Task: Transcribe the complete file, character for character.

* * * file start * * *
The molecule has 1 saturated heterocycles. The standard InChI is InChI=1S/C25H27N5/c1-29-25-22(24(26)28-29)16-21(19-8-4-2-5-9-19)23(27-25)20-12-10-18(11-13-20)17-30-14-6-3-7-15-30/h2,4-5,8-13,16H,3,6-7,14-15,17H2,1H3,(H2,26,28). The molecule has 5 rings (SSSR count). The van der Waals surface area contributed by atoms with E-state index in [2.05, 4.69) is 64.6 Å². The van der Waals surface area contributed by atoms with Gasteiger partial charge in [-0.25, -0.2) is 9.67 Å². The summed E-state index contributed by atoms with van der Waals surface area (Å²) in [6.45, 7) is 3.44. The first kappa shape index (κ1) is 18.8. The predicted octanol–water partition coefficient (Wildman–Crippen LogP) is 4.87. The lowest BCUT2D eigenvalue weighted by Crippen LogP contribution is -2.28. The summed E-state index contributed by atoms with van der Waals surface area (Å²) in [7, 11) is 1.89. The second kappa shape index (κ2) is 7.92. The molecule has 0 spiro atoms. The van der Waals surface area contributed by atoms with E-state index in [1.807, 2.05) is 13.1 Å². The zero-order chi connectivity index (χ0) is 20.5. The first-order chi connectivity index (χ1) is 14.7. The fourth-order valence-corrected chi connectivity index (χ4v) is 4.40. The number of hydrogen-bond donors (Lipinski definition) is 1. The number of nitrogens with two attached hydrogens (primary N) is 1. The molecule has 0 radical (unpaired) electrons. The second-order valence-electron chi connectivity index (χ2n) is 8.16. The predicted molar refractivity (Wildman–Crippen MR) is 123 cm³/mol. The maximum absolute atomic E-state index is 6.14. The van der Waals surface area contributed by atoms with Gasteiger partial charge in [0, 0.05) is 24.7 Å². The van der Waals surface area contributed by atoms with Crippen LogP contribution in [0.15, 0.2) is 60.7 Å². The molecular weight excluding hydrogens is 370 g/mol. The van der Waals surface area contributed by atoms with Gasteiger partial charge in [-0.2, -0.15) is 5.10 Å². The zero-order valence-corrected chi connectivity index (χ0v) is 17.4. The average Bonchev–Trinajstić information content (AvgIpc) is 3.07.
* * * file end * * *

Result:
The molecule has 1 saturated heterocycles. The standard InChI is InChI=1S/C25H27N5/c1-29-25-22(24(26)28-29)16-21(19-8-4-2-5-9-19)23(27-25)20-12-10-18(11-13-20)17-30-14-6-3-7-15-30/h2,4-5,8-13,16H,3,6-7,14-15,17H2,1H3,(H2,26,28). The molecule has 5 rings (SSSR count). The van der Waals surface area contributed by atoms with E-state index in [2.05, 4.69) is 64.6 Å². The van der Waals surface area contributed by atoms with Gasteiger partial charge in [-0.25, -0.2) is 9.67 Å². The summed E-state index contributed by atoms with van der Waals surface area (Å²) in [6.45, 7) is 3.44. The first kappa shape index (κ1) is 18.8. The predicted octanol–water partition coefficient (Wildman–Crippen LogP) is 4.87. The lowest BCUT2D eigenvalue weighted by Crippen LogP contribution is -2.28. The summed E-state index contributed by atoms with van der Waals surface area (Å²) in [7, 11) is 1.89. The second kappa shape index (κ2) is 7.92. The molecule has 0 spiro atoms. The van der Waals surface area contributed by atoms with E-state index in [1.807, 2.05) is 13.1 Å². The zero-order chi connectivity index (χ0) is 20.5. The first-order chi connectivity index (χ1) is 14.7. The fourth-order valence-corrected chi connectivity index (χ4v) is 4.40. The number of hydrogen-bond donors (Lipinski definition) is 1. The number of nitrogens with two attached hydrogens (primary N) is 1. The molecule has 0 radical (unpaired) electrons. The second-order valence-electron chi connectivity index (χ2n) is 8.16. The predicted molar refractivity (Wildman–Crippen MR) is 123 cm³/mol. The maximum absolute atomic E-state index is 6.14. The van der Waals surface area contributed by atoms with Gasteiger partial charge in [0, 0.05) is 24.7 Å². The van der Waals surface area contributed by atoms with Crippen LogP contribution in [0.15, 0.2) is 60.7 Å². The molecular weight excluding hydrogens is 370 g/mol. The van der Waals surface area contributed by atoms with Gasteiger partial charge in [-0.2, -0.15) is 5.10 Å². The zero-order valence-corrected chi connectivity index (χ0v) is 17.4. The average Bonchev–Trinajstić information content (AvgIpc) is 3.07.